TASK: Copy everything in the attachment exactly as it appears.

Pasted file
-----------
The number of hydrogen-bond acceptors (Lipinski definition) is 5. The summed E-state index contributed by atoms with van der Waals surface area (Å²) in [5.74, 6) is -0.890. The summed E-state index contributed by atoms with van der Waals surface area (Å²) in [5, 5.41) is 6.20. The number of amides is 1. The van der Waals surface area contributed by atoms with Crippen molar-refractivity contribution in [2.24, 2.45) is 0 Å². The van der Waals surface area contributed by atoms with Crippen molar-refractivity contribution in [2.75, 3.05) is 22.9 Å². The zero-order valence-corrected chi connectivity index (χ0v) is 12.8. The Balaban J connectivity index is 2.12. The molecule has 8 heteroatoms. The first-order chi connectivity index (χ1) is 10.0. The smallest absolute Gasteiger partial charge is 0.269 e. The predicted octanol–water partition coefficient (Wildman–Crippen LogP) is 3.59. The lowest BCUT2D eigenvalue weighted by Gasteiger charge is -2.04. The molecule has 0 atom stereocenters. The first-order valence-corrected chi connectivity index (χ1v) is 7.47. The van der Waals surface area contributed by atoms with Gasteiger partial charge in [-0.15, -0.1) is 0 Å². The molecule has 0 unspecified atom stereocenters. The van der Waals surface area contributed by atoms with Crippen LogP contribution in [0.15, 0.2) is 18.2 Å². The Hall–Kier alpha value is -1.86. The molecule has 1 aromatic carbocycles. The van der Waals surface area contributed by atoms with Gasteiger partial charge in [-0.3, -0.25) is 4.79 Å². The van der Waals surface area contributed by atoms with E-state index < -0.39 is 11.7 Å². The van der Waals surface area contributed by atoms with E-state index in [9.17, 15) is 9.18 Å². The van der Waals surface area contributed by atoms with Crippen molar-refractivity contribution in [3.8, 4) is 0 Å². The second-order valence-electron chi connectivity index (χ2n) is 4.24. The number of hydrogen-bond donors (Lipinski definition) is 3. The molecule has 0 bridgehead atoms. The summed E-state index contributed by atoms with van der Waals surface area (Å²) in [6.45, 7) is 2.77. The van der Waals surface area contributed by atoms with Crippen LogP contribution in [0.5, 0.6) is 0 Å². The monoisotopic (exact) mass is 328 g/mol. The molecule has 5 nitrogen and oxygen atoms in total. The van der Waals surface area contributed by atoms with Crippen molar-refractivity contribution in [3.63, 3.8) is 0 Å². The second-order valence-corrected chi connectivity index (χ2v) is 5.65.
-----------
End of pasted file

The number of hydrogen-bond acceptors (Lipinski definition) is 5. The summed E-state index contributed by atoms with van der Waals surface area (Å²) in [5.74, 6) is -0.890. The summed E-state index contributed by atoms with van der Waals surface area (Å²) in [5, 5.41) is 6.20. The number of amides is 1. The van der Waals surface area contributed by atoms with Crippen molar-refractivity contribution in [2.24, 2.45) is 0 Å². The van der Waals surface area contributed by atoms with Crippen molar-refractivity contribution in [2.75, 3.05) is 22.9 Å². The zero-order valence-corrected chi connectivity index (χ0v) is 12.8. The Balaban J connectivity index is 2.12. The molecule has 8 heteroatoms. The first-order chi connectivity index (χ1) is 10.0. The smallest absolute Gasteiger partial charge is 0.269 e. The predicted octanol–water partition coefficient (Wildman–Crippen LogP) is 3.59. The lowest BCUT2D eigenvalue weighted by Gasteiger charge is -2.04. The molecule has 0 atom stereocenters. The first-order valence-corrected chi connectivity index (χ1v) is 7.47. The van der Waals surface area contributed by atoms with Gasteiger partial charge in [-0.15, -0.1) is 0 Å². The molecule has 0 unspecified atom stereocenters. The van der Waals surface area contributed by atoms with Crippen LogP contribution in [0.15, 0.2) is 18.2 Å². The Hall–Kier alpha value is -1.86. The molecule has 1 aromatic carbocycles. The van der Waals surface area contributed by atoms with Gasteiger partial charge in [-0.3, -0.25) is 4.79 Å². The van der Waals surface area contributed by atoms with E-state index < -0.39 is 11.7 Å². The van der Waals surface area contributed by atoms with E-state index in [9.17, 15) is 9.18 Å². The van der Waals surface area contributed by atoms with Crippen molar-refractivity contribution in [3.8, 4) is 0 Å². The second-order valence-electron chi connectivity index (χ2n) is 4.24. The number of hydrogen-bond donors (Lipinski definition) is 3. The molecule has 0 bridgehead atoms. The summed E-state index contributed by atoms with van der Waals surface area (Å²) in [6.45, 7) is 2.77. The van der Waals surface area contributed by atoms with Crippen LogP contribution in [0.5, 0.6) is 0 Å². The monoisotopic (exact) mass is 328 g/mol. The molecule has 5 nitrogen and oxygen atoms in total. The van der Waals surface area contributed by atoms with Crippen molar-refractivity contribution in [3.63, 3.8) is 0 Å². The second-order valence-corrected chi connectivity index (χ2v) is 5.65.